• The elements of `B` are concatenated to the end of the first input along the first dimension. The sizes of the input arguments must be compatible. For example, if the first input is a matrix of size 3-by-2, then `B` must have 2 columns.

• All table inputs must have unique row names. If some of the table inputs do not have row names, `vertcat` fills in default row names for the output. Variable names in each table input must be the same, but the variables can be in a different order. `vertcat` concatenates by matching variable names. For table inputs, `vertcat` also concatenates `RowNames` property values. Other property values of the output table are assigned using the first nonempty (or nondefault) property values of the corresponding inputs.

• Row times of timetable inputs do not need to be unique. Variable names in each timetable input must be the same, but the variables can be in a different order. `vertcat` concatenates by matching variable names. For timetable inputs, `vertcat` also concatenates `RowTimes` property values and events that are attached to the inputs. Other property values of the output timetable are assigned using the first nonempty (or nondefault) property values of the corresponding inputs.

• You can concatenate valid combinations of different types. For more information about concatenating character arrays, logical arrays, and numeric types, see Valid Combinations of Unlike Classes.

List of inputs, specified as a comma-separated list of elements to concatenate in the order they are specified.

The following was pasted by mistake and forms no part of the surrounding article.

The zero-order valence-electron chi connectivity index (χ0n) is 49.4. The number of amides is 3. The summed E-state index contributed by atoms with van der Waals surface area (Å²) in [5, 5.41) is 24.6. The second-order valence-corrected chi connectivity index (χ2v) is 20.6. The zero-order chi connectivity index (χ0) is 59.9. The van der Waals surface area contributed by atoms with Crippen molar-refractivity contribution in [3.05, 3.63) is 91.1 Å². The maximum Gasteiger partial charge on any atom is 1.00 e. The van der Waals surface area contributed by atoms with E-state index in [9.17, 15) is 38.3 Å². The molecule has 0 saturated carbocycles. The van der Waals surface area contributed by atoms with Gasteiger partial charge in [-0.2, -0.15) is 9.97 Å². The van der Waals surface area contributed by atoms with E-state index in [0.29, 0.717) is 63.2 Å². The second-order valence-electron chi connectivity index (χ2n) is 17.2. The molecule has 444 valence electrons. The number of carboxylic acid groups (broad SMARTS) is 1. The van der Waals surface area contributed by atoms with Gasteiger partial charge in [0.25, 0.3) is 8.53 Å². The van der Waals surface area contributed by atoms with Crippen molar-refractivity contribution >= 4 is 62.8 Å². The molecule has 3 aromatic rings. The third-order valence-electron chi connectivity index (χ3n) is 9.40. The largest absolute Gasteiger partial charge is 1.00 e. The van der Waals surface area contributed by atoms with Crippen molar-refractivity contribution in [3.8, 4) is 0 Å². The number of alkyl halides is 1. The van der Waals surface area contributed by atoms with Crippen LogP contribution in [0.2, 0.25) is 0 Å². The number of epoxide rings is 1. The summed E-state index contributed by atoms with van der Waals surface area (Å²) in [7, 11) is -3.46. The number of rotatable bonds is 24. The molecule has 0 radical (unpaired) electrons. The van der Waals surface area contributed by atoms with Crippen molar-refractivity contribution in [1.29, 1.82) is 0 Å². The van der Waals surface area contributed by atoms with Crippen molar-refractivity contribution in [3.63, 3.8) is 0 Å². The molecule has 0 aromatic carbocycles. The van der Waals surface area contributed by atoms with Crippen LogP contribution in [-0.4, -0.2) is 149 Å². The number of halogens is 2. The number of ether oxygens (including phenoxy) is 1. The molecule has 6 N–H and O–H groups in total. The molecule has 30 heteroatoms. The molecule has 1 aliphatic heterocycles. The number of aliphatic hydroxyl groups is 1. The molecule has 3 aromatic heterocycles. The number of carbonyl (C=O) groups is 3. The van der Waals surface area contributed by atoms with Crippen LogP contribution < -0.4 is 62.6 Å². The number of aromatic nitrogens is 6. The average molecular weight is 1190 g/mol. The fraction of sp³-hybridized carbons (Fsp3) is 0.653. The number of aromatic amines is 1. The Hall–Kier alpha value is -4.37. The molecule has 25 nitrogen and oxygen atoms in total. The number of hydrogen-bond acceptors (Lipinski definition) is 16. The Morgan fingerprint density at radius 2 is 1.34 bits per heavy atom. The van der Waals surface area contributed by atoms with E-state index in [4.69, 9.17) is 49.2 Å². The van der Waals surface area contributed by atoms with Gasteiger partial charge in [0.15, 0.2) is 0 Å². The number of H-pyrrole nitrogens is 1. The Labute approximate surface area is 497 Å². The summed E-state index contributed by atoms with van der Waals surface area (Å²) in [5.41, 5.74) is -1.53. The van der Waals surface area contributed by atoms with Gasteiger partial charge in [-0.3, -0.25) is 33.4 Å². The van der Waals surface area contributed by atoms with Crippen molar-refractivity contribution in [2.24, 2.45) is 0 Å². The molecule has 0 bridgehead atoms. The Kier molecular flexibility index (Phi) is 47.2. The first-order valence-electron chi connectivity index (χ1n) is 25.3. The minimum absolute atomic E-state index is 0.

• The inputs must have compatible sizes. For example, if `A1` is a row vector of length m, then the remaining inputs must each have m columns to concatenate vertically.

• All table inputs must have unique row names. If some of the table inputs do not have row names, `vertcat` fills in default row names for the output. Variable names in each table input must be the same, but the variables can be in a different order. `vertcat` concatenates by matching variable names. For table inputs, `vertcat` also concatenates `RowNames` property values. Other property values of the output table are assigned using the first nonempty (or nondefault) property values of the corresponding inputs.

• Row times of timetable inputs do not need to be unique. Variable names in each timetable input must be the same, but the variables can be in a different order. `vertcat` concatenates by matching variable names. For timetable inputs, `vertcat` also concatenates `RowTimes` property values and events that are attached to the inputs. Other property values of the output timetable are assigned using the first nonempty (or nondefault) property values of the corresponding inputs.

• You can concatenate valid combinations of different types. For more information about concatenating character arrays, logical arrays, and numeric types, see Valid Combinations of Unlike Classes.

## Algorithms

When concatenating an empty array to a nonempty array, `vertcat` omits the empty array in the output. For example, `vertcat([1; 2],[])` returns the column vector `[1; 2]`.

If all input arguments are empty and have compatible sizes, then `vertcat` returns an empty array whose size is equal to the output size as when the inputs are nonempty. For example, `vertcat(zeros(1,0),zeros(2,0))` returns a 3-by-0 empty array. If the input sizes are not compatible, then `vertcat` returns a 0-by-0 empty array.

## Version History

Introduced before R2006a